Integrating BIND 9 & ISC DHCP with MS AD (on Win2003 Server)

Bell, William IT WBell at
Thu Jan 29 18:13:01 UTC 2004

Hi all,
I've read the 'DNS and Windows 2000' section in Chapter 16 of "DNS and
BIND", and researched on the internet.  Now I'm looking here for help...

Our company is in the midst of implementing AD (running on Windows 2003
Server) for all Windows hardware, but the heart and soul of our data center
is UNIX, both IBM AIX and Sun Solaris.  We're currenlty running BIND 9 for
ALL internal DNS.

Here's my question:
Is it better to keep the BIND servers as primary and forward off any Active
Directory (AD) queries to the AD servers (Chap. 16 solution) or is it better
to have the AD servers be primary and forward off any non-AD queries to the
BIND servers (Windows solution)?

If there's strong support for doing this using the Chap. 16 solution, I
could use some good arguments, examples, and any tales of woe that you might
have.  It's best to have lots of ammo when heading into a firefight.  ;)

Here's how we're configured:
- ALL DNS resolution is handled by two Solaris servers running BIND 9
- These two servers also handle the DHCP (running ISC DHCP v3)
- We don't currently do any DDNS
- All servers have static DNS entries
- All workstations do DHCP and get their network (TCP/IP) settings from
these DNS/DHCP servers
- All internal DNS is on a single domain (no subdomains), e.g.
- All external DNS is hosted by an ISP
- Our external domain name is different than our internal domain, e.g.
- We use MS Exchange for email  :(

The AD admin has proposed that we change our blissful existence by doing the
- Create a subdomain for AD: (note that this has the same
root domain name as our external DNS:
- Change TCP/IP settings on all PC workstations and Windows servers to point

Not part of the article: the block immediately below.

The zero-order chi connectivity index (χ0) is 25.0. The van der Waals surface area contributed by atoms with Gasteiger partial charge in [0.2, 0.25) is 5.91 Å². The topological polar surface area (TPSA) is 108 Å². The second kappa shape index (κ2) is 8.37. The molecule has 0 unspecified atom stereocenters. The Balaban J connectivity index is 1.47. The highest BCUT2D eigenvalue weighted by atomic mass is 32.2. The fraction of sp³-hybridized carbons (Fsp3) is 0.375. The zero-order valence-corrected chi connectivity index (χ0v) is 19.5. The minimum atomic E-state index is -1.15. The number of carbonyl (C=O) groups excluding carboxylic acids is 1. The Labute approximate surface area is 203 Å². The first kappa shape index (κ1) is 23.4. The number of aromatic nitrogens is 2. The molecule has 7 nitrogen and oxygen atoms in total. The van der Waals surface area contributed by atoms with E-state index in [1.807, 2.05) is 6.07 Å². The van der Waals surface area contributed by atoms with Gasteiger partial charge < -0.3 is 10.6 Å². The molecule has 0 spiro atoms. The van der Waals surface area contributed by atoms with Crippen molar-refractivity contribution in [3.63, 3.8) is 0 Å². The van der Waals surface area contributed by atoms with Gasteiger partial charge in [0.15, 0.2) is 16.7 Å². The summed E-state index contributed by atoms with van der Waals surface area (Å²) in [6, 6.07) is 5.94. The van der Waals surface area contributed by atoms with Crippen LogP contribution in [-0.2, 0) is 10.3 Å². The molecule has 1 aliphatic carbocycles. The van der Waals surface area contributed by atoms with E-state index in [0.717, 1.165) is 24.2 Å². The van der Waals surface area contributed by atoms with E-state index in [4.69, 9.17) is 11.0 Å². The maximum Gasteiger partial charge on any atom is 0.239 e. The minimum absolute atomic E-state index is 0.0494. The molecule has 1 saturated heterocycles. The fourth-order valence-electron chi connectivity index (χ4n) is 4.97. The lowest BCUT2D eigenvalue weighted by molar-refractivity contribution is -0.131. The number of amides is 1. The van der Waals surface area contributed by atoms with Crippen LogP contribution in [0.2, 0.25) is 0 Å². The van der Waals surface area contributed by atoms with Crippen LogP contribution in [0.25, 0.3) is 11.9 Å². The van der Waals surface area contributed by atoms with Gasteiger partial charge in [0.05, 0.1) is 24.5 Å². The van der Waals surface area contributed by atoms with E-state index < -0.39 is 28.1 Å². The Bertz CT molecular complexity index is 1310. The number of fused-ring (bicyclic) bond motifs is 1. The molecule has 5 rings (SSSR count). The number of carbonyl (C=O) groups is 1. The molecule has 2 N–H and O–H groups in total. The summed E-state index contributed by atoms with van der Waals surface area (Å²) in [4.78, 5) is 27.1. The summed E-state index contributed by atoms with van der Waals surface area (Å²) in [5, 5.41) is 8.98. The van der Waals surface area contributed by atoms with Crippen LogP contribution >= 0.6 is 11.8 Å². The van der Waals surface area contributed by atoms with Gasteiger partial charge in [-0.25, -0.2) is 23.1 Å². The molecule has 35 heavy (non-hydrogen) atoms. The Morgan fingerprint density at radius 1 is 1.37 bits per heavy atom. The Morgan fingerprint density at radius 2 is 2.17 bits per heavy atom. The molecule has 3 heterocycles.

to the AD servers for DNS resolution
- Remove all Windows servers from BIND DNS and move to AD (and it's
subdomain), leaving only UNIX and network devices in BIND DNS
- For any DNS requests not resolved in AD, forward them to our BIND DNS
- Take over DHCP (Microsoft DHCP) so that they can do secure dynamic updates
and begin using Microsoft's Remote Installation Services (RIS)
- Microsoft DHCP server will do DDNS updates

I proposed the solution contained in Chap. 16 ('Problems with Windows 2000
and BIND') using the existing BIND DNS servers as primary, creating the 4
delegated "_" subdomains, and allowing the DDNS for the PCs', services, etc.
to pass thru to the AD server.  The AD admin claims that this is more
difficult to implement.  I disagreed, but don't have any experience to
support my position.  He also states that ISC DHCP won't do secure dynamic
updates with AD, thus preventing them from working together securely.  In
addition, he says that ISC doesn't properly expire leases in AD.

In addition to the questions above, I'd like to know if ISC DHCP plays nice
with Microsoft's AD now, cleaning up leases and securely updating the DDNS
entries using the same protocol?

Please excuse any mistakes or inaccuracies that reflect my ignorance of this

Thanks in advance for any help!

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